TwinStar II - RC Groups
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Jul 19, 2011, 12:25 AM
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TwinStar II

My latest plane is a Multiplex TwinStar II that will be a platform for FPV. Specs:

Receiver: Futaba R319DPS receiver (72 MHz)
Servos: HS-82MG (tail servos moved to tail boom from nose)
Motors: eRC 900kv outrunners from Hobby Lobby (
Props: APC 8x6 Counter-rotating; APC 9x6 CR; GWS 9x7.5 normal-rotating (different props for different scenarios)
ESCs: 18A Castle Thunderbirds
Battery: 3S one or more
Gyro: GWS PG-02 dual-gain, switchable via Tx
AUW (empty): 33oz.
AUW (2 2200 mAh): 44oz.
FPV weight (1 2200 mAh): around 50 oz.

I made a conscious decision to put quality components in this aircraft. I have purchased from a particular low-cost vendor before and was thoroughly disappointed in its service. This plane is an FPV platform and I won't take chances that one of my ESCs will just quit (see note at bottom), or that the batteries will pop while I'm in the air, or the servos will strip if I bump the control surfaces transporting it.

I did a number of mods including moving the tail servos, shaving the motor mounts to clear the motors, cutting a lot of foam out of the nose for more space, and cutting the hatch you can see in the third picture.

The paint job was designed in Inkscape and done with Krylon Fusion spray paint. I used a similar method as when I painted my Radian
1. Prep the foam for painting by cleaning with denatured alcohol and lightly sanding to get rid of the mold bumps.
2. Mask off paint sections. I used automotive vinyl tape 6mm wide for the main boundaries and masking tape for the broader areas. You HAVE to make sure you don't mask over paint because the masking tape will pull up the paint easily.
3. Apply the paint. One or two coats should be fine.
4. Touch-up with a Sharpie paint pen - the automotive tape didn't do a great job, but it was the only thing I knew that was thin and flexible.
5. Apply a couple of coats of Minwax Polycrylic over the top for durability.

This plane flies beautifully! I maidened it on a relatively still day and it flew very nicely. My other planes have a lot less mass and this plane doesn't fly like them. It just feels solid in the air. One interesting thing is it glides really well! It took me one-and-a-half soccer fields end-to-end to get down the first time. I realized after I landed that my spoileron switch was disabled. Next landing, I used spoilerons and could hold the nose up while coming in steeper and slower. On a second flight, I tried some aerobatics. Smooth! It performs very crisp rolls and loops.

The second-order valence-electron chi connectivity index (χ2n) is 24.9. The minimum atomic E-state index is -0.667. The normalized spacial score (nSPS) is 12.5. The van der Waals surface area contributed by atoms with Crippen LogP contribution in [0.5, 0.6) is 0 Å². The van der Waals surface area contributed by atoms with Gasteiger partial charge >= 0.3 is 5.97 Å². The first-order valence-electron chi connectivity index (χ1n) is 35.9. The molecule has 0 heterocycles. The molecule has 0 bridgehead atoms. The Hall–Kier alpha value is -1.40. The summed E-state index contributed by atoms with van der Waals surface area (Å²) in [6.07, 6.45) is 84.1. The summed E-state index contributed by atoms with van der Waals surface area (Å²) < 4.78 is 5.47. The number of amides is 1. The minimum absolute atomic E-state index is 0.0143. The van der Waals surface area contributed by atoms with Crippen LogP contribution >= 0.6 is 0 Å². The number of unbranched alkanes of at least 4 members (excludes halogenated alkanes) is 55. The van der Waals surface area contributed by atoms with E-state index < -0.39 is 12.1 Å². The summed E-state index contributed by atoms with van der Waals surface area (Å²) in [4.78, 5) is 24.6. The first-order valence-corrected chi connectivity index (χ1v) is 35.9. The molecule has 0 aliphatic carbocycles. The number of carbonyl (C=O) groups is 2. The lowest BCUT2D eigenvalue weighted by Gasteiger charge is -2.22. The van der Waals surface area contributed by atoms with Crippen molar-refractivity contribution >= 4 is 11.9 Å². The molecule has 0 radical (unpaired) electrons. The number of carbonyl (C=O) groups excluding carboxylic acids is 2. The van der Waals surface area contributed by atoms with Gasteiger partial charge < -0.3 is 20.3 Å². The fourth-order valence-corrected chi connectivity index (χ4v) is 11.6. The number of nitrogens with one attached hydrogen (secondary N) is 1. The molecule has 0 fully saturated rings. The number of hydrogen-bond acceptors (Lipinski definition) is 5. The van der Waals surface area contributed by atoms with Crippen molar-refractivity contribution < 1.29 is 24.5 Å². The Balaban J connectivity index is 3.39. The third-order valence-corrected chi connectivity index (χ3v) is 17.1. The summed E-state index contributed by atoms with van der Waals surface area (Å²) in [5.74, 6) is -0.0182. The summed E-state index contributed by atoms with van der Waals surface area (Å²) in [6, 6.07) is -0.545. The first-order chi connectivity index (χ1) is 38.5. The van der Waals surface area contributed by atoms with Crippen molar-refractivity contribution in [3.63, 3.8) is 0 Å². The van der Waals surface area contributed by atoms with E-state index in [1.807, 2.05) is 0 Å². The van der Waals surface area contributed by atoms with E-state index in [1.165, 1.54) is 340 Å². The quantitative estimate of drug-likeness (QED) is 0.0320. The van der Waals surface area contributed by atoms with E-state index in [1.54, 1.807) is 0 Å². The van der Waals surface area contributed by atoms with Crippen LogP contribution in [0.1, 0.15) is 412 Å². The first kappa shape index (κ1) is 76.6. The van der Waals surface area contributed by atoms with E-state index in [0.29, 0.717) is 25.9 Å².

I have flown the plane loaded to nearly to 60oz. The empty weight is 33oz. This means it carried almost its own weight in cargo and still was able to climb out at very high rate (50 or 60 degrees). Naturally, the stall speed increases, which requires a more powerful launch toss and a higher approach speed, but even with all that weight the TwinStar felt very light and maneuverable! Awesome aircraft!

I learned through experience that the counter-rotating props might not be the best idea. When the props spin the "normal" way the nuts holding the prop on tighten as they spin. When you reverse the spin direction without reversing the threads, they loosen! So unless you tighten your prop adapters extremely well, you may lose a prop, exactly what happened to me. I wasn't in the mood for experimenting with the plane's single-engine characteristics and dead-sticked it without incident. From now on, it's normal-spinning props for me!

I've been meaning to put up some more detailed photos so here they are. Can you tell I'm proud of this plane?

Note: Ironically enough, even though I went with what I thought to be high quality components, namely Thunderbird ESCs, I got burned. The exact scenario that I mentioned up above (ESC quitting) happened to me at nearly full throttle a a few hundred feet. The resulting asymmetric thrust put me into a graveyard spiral into an empty parking lot. So much for that!

Check out the video below for one of my first FPV flights!
FPV with the TwinStar at Bear Creek Park (5 min 56 sec)
Last edited by TexasAggie; Dec 05, 2012 at 12:01 AM.
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Jul 03, 2017, 05:02 AM
Registered User

Twin Star II review


Even though it was submitted awhile ago, I really enjoyed your Twin Star II review. I am building that plane right now and I am using a "Y" splitter for the two 40 amp ESCs that I have on hand. I am also using a "Y" for the ailerons and hope this will result in an airplane that flies well like yours. I am using a Heads Up RC 400 sport motor pair with a pair of 9/6 slow flier APC props and a 3200 MaH 3 cell battery. We measured 15.3 amps total draw at full throttle. I did not use counter rotation props thanks to your warning about the prop nut spinning off! There are a "tropical" style decals that I hope will look well that Multiplex provided. I wonder if you thought about landing gear as I was thinking about how to place them on the Twin Star II. I guess that would just add weight and cause drag but it keeps the "belly" looking better.

Take Care,


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